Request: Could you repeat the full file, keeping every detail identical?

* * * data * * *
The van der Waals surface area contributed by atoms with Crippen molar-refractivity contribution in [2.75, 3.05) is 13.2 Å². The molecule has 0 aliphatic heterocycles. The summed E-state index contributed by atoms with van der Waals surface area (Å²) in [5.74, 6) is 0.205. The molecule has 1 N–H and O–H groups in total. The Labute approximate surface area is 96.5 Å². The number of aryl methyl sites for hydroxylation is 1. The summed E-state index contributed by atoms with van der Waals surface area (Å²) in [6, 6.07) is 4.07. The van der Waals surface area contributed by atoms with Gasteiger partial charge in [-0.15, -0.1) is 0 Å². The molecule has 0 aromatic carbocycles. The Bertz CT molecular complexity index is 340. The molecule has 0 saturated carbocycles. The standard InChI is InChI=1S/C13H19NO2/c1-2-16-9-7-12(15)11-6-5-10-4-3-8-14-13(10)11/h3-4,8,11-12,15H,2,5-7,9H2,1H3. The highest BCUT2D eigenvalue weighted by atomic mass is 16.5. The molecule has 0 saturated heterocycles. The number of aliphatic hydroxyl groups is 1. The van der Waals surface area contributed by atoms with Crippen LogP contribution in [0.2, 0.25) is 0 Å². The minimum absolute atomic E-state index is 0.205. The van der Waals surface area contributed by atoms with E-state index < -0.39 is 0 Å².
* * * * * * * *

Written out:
The van der Waals surface area contributed by atoms with Crippen molar-refractivity contribution in [2.75, 3.05) is 13.2 Å². The molecule has 0 aliphatic heterocycles. The summed E-state index contributed by atoms with van der Waals surface area (Å²) in [5.74, 6) is 0.205. The molecule has 1 N–H and O–H groups in total. The Labute approximate surface area is 96.5 Å². The number of aryl methyl sites for hydroxylation is 1. The summed E-state index contributed by atoms with van der Waals surface area (Å²) in [6, 6.07) is 4.07. The van der Waals surface area contributed by atoms with Gasteiger partial charge in [-0.15, -0.1) is 0 Å². The molecule has 0 aromatic carbocycles. The Bertz CT molecular complexity index is 340. The molecule has 0 saturated carbocycles. The standard InChI is InChI=1S/C13H19NO2/c1-2-16-9-7-12(15)11-6-5-10-4-3-8-14-13(10)11/h3-4,8,11-12,15H,2,5-7,9H2,1H3. The highest BCUT2D eigenvalue weighted by atomic mass is 16.5. The molecule has 0 saturated heterocycles. The number of aliphatic hydroxyl groups is 1. The van der Waals surface area contributed by atoms with Crippen LogP contribution in [0.2, 0.25) is 0 Å². The minimum absolute atomic E-state index is 0.205. The van der Waals surface area contributed by atoms with E-state index < -0.39 is 0 Å².